– Bjorn
    Dec 15 '11 at 17:15
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    @Bjorn because it is possible to be specific when referring to a single person. A person born in Amsterdam might refer to himself as an Amsterdammer, a Hollander, or a Nederlander, but that doesn't make it incorrect to call him European as well. Further, the question is specifically seeking a term that would be broad enough to describe people from China, Japan, and Korea. An analogous question might be a term to describe people from France, the UK, and Spain, in which case "Western European" would do quite well.
    – phoog
    Dec 16 '11 at 16:58
  • In Scandinavia the word oriental is only used when referring to objects such as rugs or vases. Applying it to people is considered archaic and offensive.
    – papirtiger
    Nov 26 '13 at 19:56

"Oriental" may not be a slur, but it is outdated, and some people may take offense because it is associated with stereotypes from old-fashioned, unenlightened times. I grew up into the 1980s calling myself "oriental," but would no sooner use it today than "Chinaman" or for that matter "colored."

In the U.S. "Asian" generally refers to East Asians and Pacific Islanders, whereas in Britain it refers to South Asians. It is true that it is inexact, but racial categories always are; thus a light-skinned Arab Egyptian-American is not an "African-American." Incidentally, "Oriental" simply means "eastern." Historically, countries like Russia, Turkey, or Persia were called oriental not inaccurately.

If you're talking about cultural heritage rather than racial identity, however, Asia does break down into broad regions: East Asia, Southeast Asia, South Asia, Central Asia, Southwest Asia. "East Asian" roughly corresponds to the predominantly China-influenced cultures of East Asia (China, Korea, Japan, Mongolia, Taiwan, Vietnam; though geographically Vietnam is of course Southeast Asia).

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    I also grew up in the 80s (and 70s) and "oriental" occasionally slips out of my mouth when I mean to say "east asian", since this was the word that was in wide use until my early adulthood. It's interesting how much discussion this has generated when it really could be quite simple: "proper term for people from eastern Asia?" -- "East Asians".
    – phoog
    Dec 15 '11 at 22:29
  • @phoog: Welllll .... the point of my question was that I was looking for a word for people from a specific part of Asia. The words "East Asians" could conceivably be understood to include Pakistanis as they live in the eastern half of Asia. My point was to ask about generally understood and accepted meanings.
    – Jay
    Dec 16 '11 at 6:23
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    Pakistan is certainly not in the eastern half of Asia.
    – choster
    Dec 16 '11 at 6:25
  • @choster: Yeah, that's what comes of multiple edits and changing my mind about what example to use. How about substituting Kamchatka. That is clearly in "eastern Asia" in the literal sense of the words.
    – Jay
    Dec 17 '11 at 5:54

Outside of the USA, the term Oriental is not offensive at all.

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    This answer would be greatly improved if there were some basis given for its primary assertion (the accepted answer, for example, links to accepted dictionaries that list the word as having negative connotations).
    – Hellion
    Feb 19 '15 at 19:58

I am Japanese and I don't really find the term "Oriental" as offensive but used in the wrong way or said in a rude way can make it pretty mean sounding. However, others may find it offensive when used under any circumstance.

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    Your answer would be more meaningful if we knew your age, gender and in which country you live. Thank you.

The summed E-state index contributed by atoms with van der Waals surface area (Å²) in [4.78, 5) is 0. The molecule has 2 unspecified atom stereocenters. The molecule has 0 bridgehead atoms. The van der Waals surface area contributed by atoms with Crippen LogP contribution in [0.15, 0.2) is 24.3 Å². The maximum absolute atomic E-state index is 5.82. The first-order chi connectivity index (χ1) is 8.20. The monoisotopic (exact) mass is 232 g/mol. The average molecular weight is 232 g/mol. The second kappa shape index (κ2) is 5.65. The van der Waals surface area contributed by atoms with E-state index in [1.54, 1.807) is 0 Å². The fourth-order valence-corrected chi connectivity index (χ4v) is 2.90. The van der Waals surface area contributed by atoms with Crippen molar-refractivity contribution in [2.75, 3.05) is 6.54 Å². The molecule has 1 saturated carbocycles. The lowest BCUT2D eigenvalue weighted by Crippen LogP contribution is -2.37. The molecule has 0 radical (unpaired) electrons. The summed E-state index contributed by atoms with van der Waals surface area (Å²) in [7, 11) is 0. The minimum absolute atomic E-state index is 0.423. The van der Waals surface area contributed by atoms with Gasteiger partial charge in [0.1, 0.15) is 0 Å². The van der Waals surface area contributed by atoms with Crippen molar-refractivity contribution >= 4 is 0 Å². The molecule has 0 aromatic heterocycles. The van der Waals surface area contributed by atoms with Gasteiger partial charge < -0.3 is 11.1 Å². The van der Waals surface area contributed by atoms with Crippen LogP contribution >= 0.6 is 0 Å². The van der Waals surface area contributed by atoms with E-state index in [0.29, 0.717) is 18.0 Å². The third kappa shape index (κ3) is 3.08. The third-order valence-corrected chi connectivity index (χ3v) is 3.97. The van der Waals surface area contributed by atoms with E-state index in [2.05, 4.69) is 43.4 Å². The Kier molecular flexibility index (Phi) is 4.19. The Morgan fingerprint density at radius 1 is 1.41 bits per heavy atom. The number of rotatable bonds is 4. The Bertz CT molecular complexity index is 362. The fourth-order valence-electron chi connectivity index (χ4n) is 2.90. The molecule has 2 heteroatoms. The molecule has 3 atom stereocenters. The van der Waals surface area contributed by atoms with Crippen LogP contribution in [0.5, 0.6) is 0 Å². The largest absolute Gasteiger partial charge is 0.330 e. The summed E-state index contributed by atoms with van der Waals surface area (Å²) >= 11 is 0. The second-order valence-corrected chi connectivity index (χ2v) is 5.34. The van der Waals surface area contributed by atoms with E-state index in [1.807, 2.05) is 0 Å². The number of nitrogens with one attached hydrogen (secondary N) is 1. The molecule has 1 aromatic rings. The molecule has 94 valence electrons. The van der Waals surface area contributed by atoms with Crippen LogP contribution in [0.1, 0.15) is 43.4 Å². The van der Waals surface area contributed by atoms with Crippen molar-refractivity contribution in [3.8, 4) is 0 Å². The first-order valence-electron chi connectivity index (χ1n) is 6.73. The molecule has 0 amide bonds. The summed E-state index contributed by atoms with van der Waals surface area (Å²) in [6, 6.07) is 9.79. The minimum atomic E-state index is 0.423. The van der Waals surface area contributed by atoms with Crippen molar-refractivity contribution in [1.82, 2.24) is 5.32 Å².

– Mari-Lou A
    May 17 '15 at 18:20
  • What offends people is hard to explain. I would think that if someone said, in a respectful tone, "Ah, the Oriental gentleman has arrived", there would be no reason to be offended. Well, "Yeah, those subhuman East Asian scum" sounds offensive to me. But what I think is offensive and what other people think is offensive are often unrelated.
    – Jay
    May 18 '15 at 13:08

I can't recall where I've read this, but one reason that "oriental" might be considered offensive is that it implies a Europe-centric viewpoint. East Asia, after all, is "occidental" relative to the Pacific Ocean.

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    I'm not offended when people refer to the United States as being in the "Western Hemisphere", even though to reach here from Japan or the Phillipines one travels east. But then, what offends people is not necessarily easy to define or categorize. Like, why are some words for body parts considered polite and proper while others are considered obscene, when they mean the same thing?
    – Jay
    Dec 15 '11 at 22:02

A person from the Eastern part of Asia would be called East Asian.

I appreciate that you do not use the word "Asian" to describe Chinese people and similar cultures, as Asia has more than 40 countries. The way it is used in the US, Canada, and other countries in the Americas only describes people from China, Vietnam, Japan etc.

People don't know it but it is slighlty offensive to some South Asians and Middle Easterners as they too are part of the Asia continent.

In the UK and other Commonwealth countries, the word "Asian" refers to someone from South Asia (India and surrounding countries).

Personally, I think both definitions are messed up. Asian should be a geographic term and should refer to people who have roots in Saudi Arabia, Siberia, India, China, Nepal, Kazakhs east of the Ural mountains or any of the other Asian countries.

  • Yes, if someone told me that "Asian people do X", I'd take that to mean not just Chinese, Japanese, and Koreans but also Kazakhs, Siberians, Indians, etc. I'd be quite surprised if someone said "Asian" and it became clear that he was NOT including Kazakhs et al. To my mind, whether it would include the Middle East could be debatable. That would be like someone saying "European" and it turning out that he meant just France, Spain, and Portugal, and not Germany, Poland, Greece, etc.
    – Jay
    Jul 31 '15 at 21:44